Study Suggests Glaring Gap in Lasting Power of Attorney Provision

Over recent years, the popularity of equity release and drawdown plans among retirees has exploded like never before. A variety of studies and surveys have brought to light conclusive evidence that recent pension reforms have had a marked impact on both attitudes toward retirement and the way retirees choose to access their savings.

In particular, the Equity Release Council published the results of a survey which found that an enormous 65% of those who opted for an equity release program also selected a drawdown plan. The appeal of being able to access lump sums of cash when and where required is both enormous and growing in popularity to say the least – the idea of having maximum control of all the savings being one of the obvious advantages in the eyes of most.

However, this kind of freedom to access savings into retirement also comes with something of an attached risk. In the instance that the health or wellbeing of any given retiree was to suddenly take a turn for the worse, it could lead to a situation where a rather extensive sums of money sit idly behind the scenes and cannot be tapped into.

When access to funds becomes difficult or impossible, the impact on the individual’s life can be devastating to say the least.

Despite the fact that this is not only something of a long-standing risk but also the kind of eventuality that affects thousands every year, recent estimates suggest that no more than 1% of the population of United Kingdom has actively established lasting power of attorney (LPA). LPA essentially involves the appointment of another individual or individuals, usually friends or family, who will become legally entitled to take control of an individual’s finances if and when they themselves become unable or unwilling to do so.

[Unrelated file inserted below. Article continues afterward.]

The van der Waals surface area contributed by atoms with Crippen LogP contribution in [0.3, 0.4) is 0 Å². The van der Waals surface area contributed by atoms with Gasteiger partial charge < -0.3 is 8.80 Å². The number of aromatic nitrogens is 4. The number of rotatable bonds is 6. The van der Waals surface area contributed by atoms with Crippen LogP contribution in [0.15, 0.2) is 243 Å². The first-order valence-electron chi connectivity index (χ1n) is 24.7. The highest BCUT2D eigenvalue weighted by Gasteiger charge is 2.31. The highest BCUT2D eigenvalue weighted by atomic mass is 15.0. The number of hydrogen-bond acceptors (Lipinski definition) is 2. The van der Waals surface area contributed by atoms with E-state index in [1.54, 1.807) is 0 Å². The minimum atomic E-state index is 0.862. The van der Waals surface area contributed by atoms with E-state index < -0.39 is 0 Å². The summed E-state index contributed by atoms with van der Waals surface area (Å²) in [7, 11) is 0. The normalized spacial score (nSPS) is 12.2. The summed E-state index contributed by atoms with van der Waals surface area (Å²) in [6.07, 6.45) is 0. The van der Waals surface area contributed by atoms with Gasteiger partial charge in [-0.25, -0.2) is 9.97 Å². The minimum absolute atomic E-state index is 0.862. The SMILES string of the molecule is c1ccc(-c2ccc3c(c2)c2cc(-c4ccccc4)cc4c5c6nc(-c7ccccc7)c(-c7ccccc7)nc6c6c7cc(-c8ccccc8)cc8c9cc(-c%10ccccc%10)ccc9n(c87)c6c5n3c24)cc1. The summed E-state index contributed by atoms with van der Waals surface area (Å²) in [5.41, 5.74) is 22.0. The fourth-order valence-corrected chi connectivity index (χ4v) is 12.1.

Of course the immediate question is why – as in why are so few UK adults actively looking into lasting power of attorney, when the evidence clearly points to something of enormous importance? Is it a case of a generally widespread lack of awareness? Or is it simply that so many independent financial advisers are simply not giving the necessary advice?

Research suggests that one of the problems is the way in which so many adults up and down the country really only factor the prospect of death into the equation when serious and debilitating physical and mental health conditions can in fact be even more difficult to handle without LPA in place. Without the establishment of LPA, all available funds which could be quite extraordinarily important for a variety of reasons simply remain in limbo prior to the Court of Protection then granting power of attorney, which in most cases takes a minimum of several months though can often drag on for years.

Understandably, the complexities of LPA and the eventualities for why it exists can be somewhat disconcerting and difficult for some to get to grips with. Nevertheless, obtaining and heeding the appropriate independent financial advice at the right time can help ensure that regardless of what the future brings, entirely avoidable financial roadblocks and complications can be avoided altogether.

One Response to “Study Suggests Glaring Gap in Lasting Power of Attorney Provision”

  1. The Office of the Public Guardian have made it relatively easy to write your own LPA and their website takes you through what is required and why it is important to have an LPA.

    Your article Nick was well written, and there is a requirement for all IFA’s to cover LPA’s in their fact finding. I cover this area every time and make a number of referrals to solicitors for those people who do not want to use the guide provided by the OPG.